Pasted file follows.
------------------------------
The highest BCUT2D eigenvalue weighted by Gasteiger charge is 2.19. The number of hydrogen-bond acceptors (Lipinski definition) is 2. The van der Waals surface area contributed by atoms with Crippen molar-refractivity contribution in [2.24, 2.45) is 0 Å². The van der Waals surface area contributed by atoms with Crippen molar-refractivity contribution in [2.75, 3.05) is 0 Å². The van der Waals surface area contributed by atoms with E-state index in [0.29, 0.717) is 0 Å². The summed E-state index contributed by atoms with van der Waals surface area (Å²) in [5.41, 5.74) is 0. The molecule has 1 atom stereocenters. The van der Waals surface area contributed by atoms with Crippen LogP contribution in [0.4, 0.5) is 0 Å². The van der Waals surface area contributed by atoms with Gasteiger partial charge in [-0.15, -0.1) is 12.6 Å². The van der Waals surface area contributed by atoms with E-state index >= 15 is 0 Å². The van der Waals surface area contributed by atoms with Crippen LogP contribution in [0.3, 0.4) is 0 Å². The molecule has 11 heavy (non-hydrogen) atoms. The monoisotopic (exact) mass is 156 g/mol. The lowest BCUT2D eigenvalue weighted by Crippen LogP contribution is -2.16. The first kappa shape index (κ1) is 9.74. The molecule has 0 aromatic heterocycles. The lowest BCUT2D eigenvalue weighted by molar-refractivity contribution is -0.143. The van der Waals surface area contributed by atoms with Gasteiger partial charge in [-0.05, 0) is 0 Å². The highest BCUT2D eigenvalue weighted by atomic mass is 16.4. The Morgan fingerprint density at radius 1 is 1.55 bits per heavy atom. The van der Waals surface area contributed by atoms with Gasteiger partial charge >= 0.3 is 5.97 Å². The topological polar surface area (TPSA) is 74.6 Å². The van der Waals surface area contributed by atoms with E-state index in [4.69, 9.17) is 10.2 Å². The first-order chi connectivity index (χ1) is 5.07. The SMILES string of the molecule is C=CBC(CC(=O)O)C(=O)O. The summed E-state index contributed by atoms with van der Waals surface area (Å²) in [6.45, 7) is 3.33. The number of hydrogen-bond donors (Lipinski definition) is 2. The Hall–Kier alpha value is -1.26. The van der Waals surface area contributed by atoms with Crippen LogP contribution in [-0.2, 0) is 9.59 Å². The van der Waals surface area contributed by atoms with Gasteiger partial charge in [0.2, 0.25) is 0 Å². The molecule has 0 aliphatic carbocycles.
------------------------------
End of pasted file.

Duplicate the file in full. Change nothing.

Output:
The highest BCUT2D eigenvalue weighted by Gasteiger charge is 2.19. The number of hydrogen-bond acceptors (Lipinski definition) is 2. The van der Waals surface area contributed by atoms with Crippen molar-refractivity contribution in [2.24, 2.45) is 0 Å². The van der Waals surface area contributed by atoms with Crippen molar-refractivity contribution in [2.75, 3.05) is 0 Å². The van der Waals surface area contributed by atoms with E-state index in [0.29, 0.717) is 0 Å². The summed E-state index contributed by atoms with van der Waals surface area (Å²) in [5.41, 5.74) is 0. The molecule has 1 atom stereocenters. The van der Waals surface area contributed by atoms with Crippen LogP contribution in [0.4, 0.5) is 0 Å². The van der Waals surface area contributed by atoms with Gasteiger partial charge in [-0.15, -0.1) is 12.6 Å². The van der Waals surface area contributed by atoms with E-state index >= 15 is 0 Å². The van der Waals surface area contributed by atoms with Crippen LogP contribution in [0.3, 0.4) is 0 Å². The molecule has 11 heavy (non-hydrogen) atoms. The monoisotopic (exact) mass is 156 g/mol. The lowest BCUT2D eigenvalue weighted by Crippen LogP contribution is -2.16. The first kappa shape index (κ1) is 9.74. The molecule has 0 aromatic heterocycles. The lowest BCUT2D eigenvalue weighted by molar-refractivity contribution is -0.143. The van der Waals surface area contributed by atoms with Gasteiger partial charge in [-0.05, 0) is 0 Å². The highest BCUT2D eigenvalue weighted by atomic mass is 16.4. The Morgan fingerprint density at radius 1 is 1.55 bits per heavy atom. The van der Waals surface area contributed by atoms with Gasteiger partial charge >= 0.3 is 5.97 Å². The topological polar surface area (TPSA) is 74.6 Å². The van der Waals surface area contributed by atoms with E-state index in [4.69, 9.17) is 10.2 Å². The first-order chi connectivity index (χ1) is 5.07. The SMILES string of the molecule is C=CBC(CC(=O)O)C(=O)O. The summed E-state index contributed by atoms with van der Waals surface area (Å²) in [6.45, 7) is 3.33. The number of hydrogen-bond donors (Lipinski definition) is 2. The Hall–Kier alpha value is -1.26. The van der Waals surface area contributed by atoms with Crippen LogP contribution in [-0.2, 0) is 9.59 Å². The van der Waals surface area contributed by atoms with Gasteiger partial charge in [0.2, 0.25) is 0 Å². The molecule has 0 aliphatic carbocycles.